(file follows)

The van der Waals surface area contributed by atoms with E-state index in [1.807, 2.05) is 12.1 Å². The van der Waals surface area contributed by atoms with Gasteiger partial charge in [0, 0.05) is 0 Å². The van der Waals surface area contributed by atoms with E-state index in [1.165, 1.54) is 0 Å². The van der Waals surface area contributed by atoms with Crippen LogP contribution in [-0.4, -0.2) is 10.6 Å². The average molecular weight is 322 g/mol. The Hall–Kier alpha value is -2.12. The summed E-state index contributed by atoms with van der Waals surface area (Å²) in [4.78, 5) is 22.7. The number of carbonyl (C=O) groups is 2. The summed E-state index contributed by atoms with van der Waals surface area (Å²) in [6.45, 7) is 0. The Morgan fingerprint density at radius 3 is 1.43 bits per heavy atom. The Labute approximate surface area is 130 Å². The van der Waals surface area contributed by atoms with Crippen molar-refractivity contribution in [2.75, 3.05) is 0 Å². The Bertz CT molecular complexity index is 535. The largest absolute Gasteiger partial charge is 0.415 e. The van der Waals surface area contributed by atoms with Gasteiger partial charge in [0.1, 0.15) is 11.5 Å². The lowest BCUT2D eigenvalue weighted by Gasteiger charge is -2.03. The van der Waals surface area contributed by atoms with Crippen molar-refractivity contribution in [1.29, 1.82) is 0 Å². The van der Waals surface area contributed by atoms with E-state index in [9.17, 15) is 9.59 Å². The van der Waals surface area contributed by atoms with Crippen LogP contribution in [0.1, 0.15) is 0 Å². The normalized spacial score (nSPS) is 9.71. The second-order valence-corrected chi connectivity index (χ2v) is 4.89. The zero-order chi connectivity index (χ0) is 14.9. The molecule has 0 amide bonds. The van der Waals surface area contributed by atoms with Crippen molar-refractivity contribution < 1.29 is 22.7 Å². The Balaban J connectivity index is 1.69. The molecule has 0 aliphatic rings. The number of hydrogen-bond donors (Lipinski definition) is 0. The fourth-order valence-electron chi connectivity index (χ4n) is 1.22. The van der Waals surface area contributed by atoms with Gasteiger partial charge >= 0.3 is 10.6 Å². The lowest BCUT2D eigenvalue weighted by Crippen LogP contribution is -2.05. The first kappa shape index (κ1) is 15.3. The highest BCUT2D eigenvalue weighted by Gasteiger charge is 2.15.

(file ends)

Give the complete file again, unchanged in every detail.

The van der Waals surface area contributed by atoms with E-state index in [1.807, 2.05) is 12.1 Å². The van der Waals surface area contributed by atoms with Gasteiger partial charge in [0, 0.05) is 0 Å². The van der Waals surface area contributed by atoms with E-state index in [1.165, 1.54) is 0 Å². The van der Waals surface area contributed by atoms with Crippen LogP contribution in [-0.4, -0.2) is 10.6 Å². The average molecular weight is 322 g/mol. The Hall–Kier alpha value is -2.12. The summed E-state index contributed by atoms with van der Waals surface area (Å²) in [4.78, 5) is 22.7. The number of carbonyl (C=O) groups is 2. The summed E-state index contributed by atoms with van der Waals surface area (Å²) in [6.45, 7) is 0. The Morgan fingerprint density at radius 3 is 1.43 bits per heavy atom. The Labute approximate surface area is 130 Å². The van der Waals surface area contributed by atoms with Crippen molar-refractivity contribution in [2.75, 3.05) is 0 Å². The Bertz CT molecular complexity index is 535. The largest absolute Gasteiger partial charge is 0.415 e. The van der Waals surface area contributed by atoms with Gasteiger partial charge in [0.1, 0.15) is 11.5 Å². The lowest BCUT2D eigenvalue weighted by Gasteiger charge is -2.03. The van der Waals surface area contributed by atoms with Crippen molar-refractivity contribution in [1.29, 1.82) is 0 Å². The van der Waals surface area contributed by atoms with E-state index in [9.17, 15) is 9.59 Å². The van der Waals surface area contributed by atoms with Crippen LogP contribution in [0.1, 0.15) is 0 Å². The normalized spacial score (nSPS) is 9.71. The second-order valence-corrected chi connectivity index (χ2v) is 4.89. The zero-order chi connectivity index (χ0) is 14.9. The molecule has 0 amide bonds. The van der Waals surface area contributed by atoms with Crippen molar-refractivity contribution < 1.29 is 22.7 Å². The Balaban J connectivity index is 1.69. The molecule has 0 aliphatic rings. The number of hydrogen-bond donors (Lipinski definition) is 0. The fourth-order valence-electron chi connectivity index (χ4n) is 1.22. The van der Waals surface area contributed by atoms with Gasteiger partial charge >= 0.3 is 10.6 Å². The lowest BCUT2D eigenvalue weighted by Crippen LogP contribution is -2.05. The first kappa shape index (κ1) is 15.3. The highest BCUT2D eigenvalue weighted by Gasteiger charge is 2.15.